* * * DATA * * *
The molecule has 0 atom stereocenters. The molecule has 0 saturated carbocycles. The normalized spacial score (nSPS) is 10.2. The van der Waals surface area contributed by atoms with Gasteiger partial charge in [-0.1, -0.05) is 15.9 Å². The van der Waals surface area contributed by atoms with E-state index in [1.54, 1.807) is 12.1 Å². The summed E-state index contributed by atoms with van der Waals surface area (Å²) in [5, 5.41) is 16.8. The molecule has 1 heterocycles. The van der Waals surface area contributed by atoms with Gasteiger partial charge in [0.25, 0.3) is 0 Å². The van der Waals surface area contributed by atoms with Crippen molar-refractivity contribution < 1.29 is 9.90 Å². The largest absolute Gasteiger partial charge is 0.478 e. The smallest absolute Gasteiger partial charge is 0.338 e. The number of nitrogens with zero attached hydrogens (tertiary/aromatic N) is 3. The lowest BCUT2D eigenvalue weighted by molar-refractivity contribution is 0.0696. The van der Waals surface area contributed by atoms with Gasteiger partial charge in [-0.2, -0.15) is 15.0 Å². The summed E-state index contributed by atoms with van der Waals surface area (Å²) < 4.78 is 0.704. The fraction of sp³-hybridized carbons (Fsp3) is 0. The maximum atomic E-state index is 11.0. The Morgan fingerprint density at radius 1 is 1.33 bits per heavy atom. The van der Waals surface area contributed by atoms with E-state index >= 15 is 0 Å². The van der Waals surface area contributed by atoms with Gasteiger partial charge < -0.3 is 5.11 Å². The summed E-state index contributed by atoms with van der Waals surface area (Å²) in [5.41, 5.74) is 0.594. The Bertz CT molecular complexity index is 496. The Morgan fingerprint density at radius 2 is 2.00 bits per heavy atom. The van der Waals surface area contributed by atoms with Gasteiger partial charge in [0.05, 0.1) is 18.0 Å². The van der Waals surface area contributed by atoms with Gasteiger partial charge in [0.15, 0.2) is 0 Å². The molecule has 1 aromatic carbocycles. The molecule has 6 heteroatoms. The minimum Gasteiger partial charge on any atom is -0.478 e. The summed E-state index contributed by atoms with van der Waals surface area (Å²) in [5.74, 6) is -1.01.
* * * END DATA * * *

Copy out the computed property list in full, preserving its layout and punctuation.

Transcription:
The molecule has 0 atom stereocenters. The molecule has 0 saturated carbocycles. The normalized spacial score (nSPS) is 10.2. The van der Waals surface area contributed by atoms with Gasteiger partial charge in [-0.1, -0.05) is 15.9 Å². The van der Waals surface area contributed by atoms with E-state index in [1.54, 1.807) is 12.1 Å². The summed E-state index contributed by atoms with van der Waals surface area (Å²) in [5, 5.41) is 16.8. The molecule has 1 heterocycles. The van der Waals surface area contributed by atoms with Gasteiger partial charge in [0.25, 0.3) is 0 Å². The van der Waals surface area contributed by atoms with Crippen molar-refractivity contribution < 1.29 is 9.90 Å². The largest absolute Gasteiger partial charge is 0.478 e. The smallest absolute Gasteiger partial charge is 0.338 e. The number of nitrogens with zero attached hydrogens (tertiary/aromatic N) is 3. The lowest BCUT2D eigenvalue weighted by molar-refractivity contribution is 0.0696. The van der Waals surface area contributed by atoms with Gasteiger partial charge in [-0.2, -0.15) is 15.0 Å². The summed E-state index contributed by atoms with van der Waals surface area (Å²) < 4.78 is 0.704. The fraction of sp³-hybridized carbons (Fsp3) is 0. The maximum atomic E-state index is 11.0. The Morgan fingerprint density at radius 1 is 1.33 bits per heavy atom. The van der Waals surface area contributed by atoms with E-state index >= 15 is 0 Å². The van der Waals surface area contributed by atoms with Gasteiger partial charge < -0.3 is 5.11 Å². The summed E-state index contributed by atoms with van der Waals surface area (Å²) in [5.41, 5.74) is 0.594. The Bertz CT molecular complexity index is 496. The Morgan fingerprint density at radius 2 is 2.00 bits per heavy atom. The van der Waals surface area contributed by atoms with Gasteiger partial charge in [0.05, 0.1) is 18.0 Å². The van der Waals surface area contributed by atoms with Gasteiger partial charge in [0.15, 0.2) is 0 Å². The molecule has 1 aromatic carbocycles. The molecule has 6 heteroatoms. The minimum Gasteiger partial charge on any atom is -0.478 e. The summed E-state index contributed by atoms with van der Waals surface area (Å²) in [5.74, 6) is -1.01.